Thursday, 14 March 2013

The real reason we're all gloating over Chris Huhne's fall from grace

In an email I received today, a correspondent wonders whether any inmate has yet claimed Chris Huhne as their prison “bitch”. A couple of days ago, a friend said they found themselves feeling guilty about enjoying the Huhne-Pryce verdicts – until he saw Huhne being interviewed on Channel 4 News and realised that the arrogant twit still doesn’t get it.

But for every gleeful reaction to the pair’s spectacular come-uppance, there’s been an item on the blogosphere deploring the vindictiveness of the British public over the spectacular fall from grace of two extremely successful people who now find themselves  banged up for persistently telling lies. We ought to be ashamed of ourselves, apparently.

Simon Jenkins has written an excellent piece in the Guardian, entitled “Huhne and Pryce fell hard because we wanted them to”. I think the headline's right: we were a baying mob, determined that they wouldn’t get away it. And yet this didn't represent one of the  British public's regular fits of moral outrage: most of us don't care about about points-swapping and I don't believe we're that exercised about perverting the course of justice (especially as modern justice seems so ready to pervert itself).

So why this craving for vengeance? Jenkins is good on this:
The truth is that we have so few ways of making power answer for its misdeeds that we grab hold of any stick that will do. There is virtually no accountability for incompetence in office beyond the ballot.
Spot on, I'd say.

But there’s another, deeper reason for our lack of charity in this particular instance. The members of our ruling politico-media elite spend their whole time finding fault with us in such a nannyish, carping, morally superior, finger-wagging, head-shaking, tsk-tsk!, more-in-sorrow-than-in-anger, this-hurts-me-more-than-it-hurts-you, ticking-off-in-the-headmaster’s-study manner that it would take a measure of saintliness that most of us simply don’t possess to forego the pleasure of administering a right good royal kicking to the self-regarding wretches when they prove themselves to be as fallible as the rest of us.

Consider the myriad ways in which we let down our rulers:
We smoke
We drink too much
We drive too much
We take too many trips in aeroplanes
We’re racist
We don’t work hard enough
We earn too much
We earn too little
We’re anti-European
We don’t pay enough tax
We don’t care enough about the environment
We hate wind-turbines
We think foreign aid is a waste of money
Our houses are energy-inefficient
We’re too posh
We’re too privileged
Our houses are too big
We like to read newspapers that peddle salacious gossip
We don’t take enough exercise
We don’t welcome immigrants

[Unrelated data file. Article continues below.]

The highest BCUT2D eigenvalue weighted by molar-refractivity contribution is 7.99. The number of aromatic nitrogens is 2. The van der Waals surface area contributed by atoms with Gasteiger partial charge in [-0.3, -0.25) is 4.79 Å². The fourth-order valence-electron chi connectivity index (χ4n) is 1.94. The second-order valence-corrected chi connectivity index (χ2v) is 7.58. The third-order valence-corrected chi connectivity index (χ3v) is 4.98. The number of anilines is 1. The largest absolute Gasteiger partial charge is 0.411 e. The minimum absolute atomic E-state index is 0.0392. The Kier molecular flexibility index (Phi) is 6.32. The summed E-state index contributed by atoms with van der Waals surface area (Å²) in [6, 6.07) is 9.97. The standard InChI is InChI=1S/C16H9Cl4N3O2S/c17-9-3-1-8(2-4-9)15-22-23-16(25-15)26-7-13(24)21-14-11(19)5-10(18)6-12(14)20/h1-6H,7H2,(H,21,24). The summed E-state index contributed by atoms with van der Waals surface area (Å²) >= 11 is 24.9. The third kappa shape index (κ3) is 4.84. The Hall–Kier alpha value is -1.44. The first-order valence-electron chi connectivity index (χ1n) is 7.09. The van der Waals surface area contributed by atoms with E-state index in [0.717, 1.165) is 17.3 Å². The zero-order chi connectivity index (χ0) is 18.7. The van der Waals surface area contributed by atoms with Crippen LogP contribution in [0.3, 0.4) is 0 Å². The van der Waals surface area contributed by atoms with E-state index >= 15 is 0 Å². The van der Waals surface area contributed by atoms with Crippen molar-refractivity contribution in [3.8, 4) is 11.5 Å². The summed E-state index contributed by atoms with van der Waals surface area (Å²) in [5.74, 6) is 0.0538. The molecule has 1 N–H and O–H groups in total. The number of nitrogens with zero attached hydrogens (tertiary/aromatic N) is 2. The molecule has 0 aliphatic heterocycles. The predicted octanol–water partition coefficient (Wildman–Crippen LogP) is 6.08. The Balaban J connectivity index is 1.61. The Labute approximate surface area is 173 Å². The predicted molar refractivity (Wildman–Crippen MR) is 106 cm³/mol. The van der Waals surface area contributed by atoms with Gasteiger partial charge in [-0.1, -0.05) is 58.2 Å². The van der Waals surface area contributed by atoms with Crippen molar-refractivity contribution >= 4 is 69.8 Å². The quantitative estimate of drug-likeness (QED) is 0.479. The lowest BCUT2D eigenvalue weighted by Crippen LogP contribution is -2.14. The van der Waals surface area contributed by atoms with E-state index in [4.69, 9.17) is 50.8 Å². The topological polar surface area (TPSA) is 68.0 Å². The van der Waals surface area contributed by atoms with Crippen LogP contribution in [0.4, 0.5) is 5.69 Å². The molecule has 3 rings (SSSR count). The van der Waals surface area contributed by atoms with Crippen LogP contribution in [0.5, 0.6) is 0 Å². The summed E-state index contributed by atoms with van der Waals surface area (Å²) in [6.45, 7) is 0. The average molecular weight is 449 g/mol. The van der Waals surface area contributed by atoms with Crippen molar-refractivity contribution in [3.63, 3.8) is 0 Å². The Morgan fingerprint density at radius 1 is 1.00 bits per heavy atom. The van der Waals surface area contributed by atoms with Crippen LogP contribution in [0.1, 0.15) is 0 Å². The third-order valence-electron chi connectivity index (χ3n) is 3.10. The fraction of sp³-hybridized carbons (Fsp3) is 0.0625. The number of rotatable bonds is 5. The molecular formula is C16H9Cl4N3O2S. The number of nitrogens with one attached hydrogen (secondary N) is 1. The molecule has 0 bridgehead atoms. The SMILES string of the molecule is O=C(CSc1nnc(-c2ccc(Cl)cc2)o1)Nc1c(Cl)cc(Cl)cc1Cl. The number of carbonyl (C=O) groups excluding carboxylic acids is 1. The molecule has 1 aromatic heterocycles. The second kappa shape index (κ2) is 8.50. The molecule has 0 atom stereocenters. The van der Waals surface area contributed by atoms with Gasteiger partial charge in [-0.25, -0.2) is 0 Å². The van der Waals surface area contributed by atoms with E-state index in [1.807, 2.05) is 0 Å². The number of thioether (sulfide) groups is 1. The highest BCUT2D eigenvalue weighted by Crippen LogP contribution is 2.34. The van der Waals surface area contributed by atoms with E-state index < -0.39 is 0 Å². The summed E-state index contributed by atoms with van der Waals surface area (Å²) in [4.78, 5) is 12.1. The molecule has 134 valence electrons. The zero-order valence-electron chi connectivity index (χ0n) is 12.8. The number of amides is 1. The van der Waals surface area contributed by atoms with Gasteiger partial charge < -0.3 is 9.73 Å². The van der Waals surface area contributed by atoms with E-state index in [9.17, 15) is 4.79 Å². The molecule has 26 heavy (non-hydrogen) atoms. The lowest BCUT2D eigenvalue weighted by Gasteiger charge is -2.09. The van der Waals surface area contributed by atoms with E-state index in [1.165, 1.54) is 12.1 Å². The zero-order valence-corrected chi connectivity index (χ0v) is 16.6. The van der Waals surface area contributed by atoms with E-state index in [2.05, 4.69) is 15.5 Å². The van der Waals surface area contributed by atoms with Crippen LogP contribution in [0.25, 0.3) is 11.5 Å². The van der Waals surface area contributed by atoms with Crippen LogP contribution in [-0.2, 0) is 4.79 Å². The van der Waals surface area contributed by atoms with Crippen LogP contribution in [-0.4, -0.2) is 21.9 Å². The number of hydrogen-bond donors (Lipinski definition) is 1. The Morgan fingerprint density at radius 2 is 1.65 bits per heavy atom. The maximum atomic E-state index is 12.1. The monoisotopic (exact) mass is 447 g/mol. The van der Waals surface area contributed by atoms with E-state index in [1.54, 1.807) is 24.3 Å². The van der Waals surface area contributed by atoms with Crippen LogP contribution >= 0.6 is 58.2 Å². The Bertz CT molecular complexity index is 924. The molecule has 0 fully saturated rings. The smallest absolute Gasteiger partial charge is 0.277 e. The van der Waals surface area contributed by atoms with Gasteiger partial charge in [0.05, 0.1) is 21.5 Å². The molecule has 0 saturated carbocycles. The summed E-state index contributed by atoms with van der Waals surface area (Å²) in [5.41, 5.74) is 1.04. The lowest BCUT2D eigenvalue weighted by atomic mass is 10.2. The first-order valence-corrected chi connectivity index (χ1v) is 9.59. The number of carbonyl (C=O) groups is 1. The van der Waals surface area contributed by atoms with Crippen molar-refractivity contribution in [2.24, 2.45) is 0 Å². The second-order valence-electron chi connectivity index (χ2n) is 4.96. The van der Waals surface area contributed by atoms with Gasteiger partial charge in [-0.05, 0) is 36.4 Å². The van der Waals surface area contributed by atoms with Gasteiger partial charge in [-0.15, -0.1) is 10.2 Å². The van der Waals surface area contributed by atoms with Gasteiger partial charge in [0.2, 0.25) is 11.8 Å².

We’re cruel to the disabled
We pollute the countryside
We want cheap energy
We resent paying so much tax
We still love the Royal Family
We want our children to go to the best available schools
We want to pass on our “wealth” to our children
We’re horrible about people who won’t work
We resent having to pay for the offspring of underclass trollops
We don’t have regional accents
We drive too fast
We don’t like medical staff who can’t speak English
We want to park close to the place we’re visiting
Too many of us still believe in a Christian God
We holiday abroad too often
We let our dogs crap on the pavement
We borrow too much money
We save our money instead of spending it
We like to hire people who look like us
We think marriage should be between a man and a woman
We’re homphobic
We’re too fat
We live too long
We die too young
In other words, we’re an absolutely useless shower of selfish shags who never – ever – do anything right, and whose sole purpose in life appears to be to let down the fine, decent, dedicated, hard-working, enlightened liberals who sit in judgment over us every minute of every hour of every day.

Is it any wonder we find it nigh on impossible to resist the temptation to gloat when one of the anointed comes a self-inflicted cropper and finds themselves down a deep, dark, hole with the Morlocks they've been so determined to "improve"?


  1. I am reminded of the encounter between Chevy Chase and Randall "Tex" Cobb in the famous prison scene from "Fletch Lives" [1989]:

    "Ben Dover: Take your pants off.
    Fletch: I don't even know your name.
    Ben Dover: Bend over.
    Fletch: Ben? Nice to meet you, Victor Hugo."

  2. Pace Benny ZZ, but I suspect that the reason bruddas have not decided to rise up for Chris Huhne is because he is a rather unpleasant person. The public reserves particular contempt for smug, hypocritical, "don't you know who I am" types. Many of these, coincidentally, happen to be Lib Dem MPs. Huhne manages to tick just about every box in the catalogue of objectionable leadership traits which you list in your post. The distinction which he tries to draw between lying on oath and lying to the press, public, family, colleagues is completely spurious and suggests that he probably left his moral compass in his car at the time of his speeding offence and then forgot where he'd put it.

    I don't think the two of them should have gone to prison but only for the reason that a half-wit magistrate somewhere will decide not to jail a thug because there are two fewer cells available.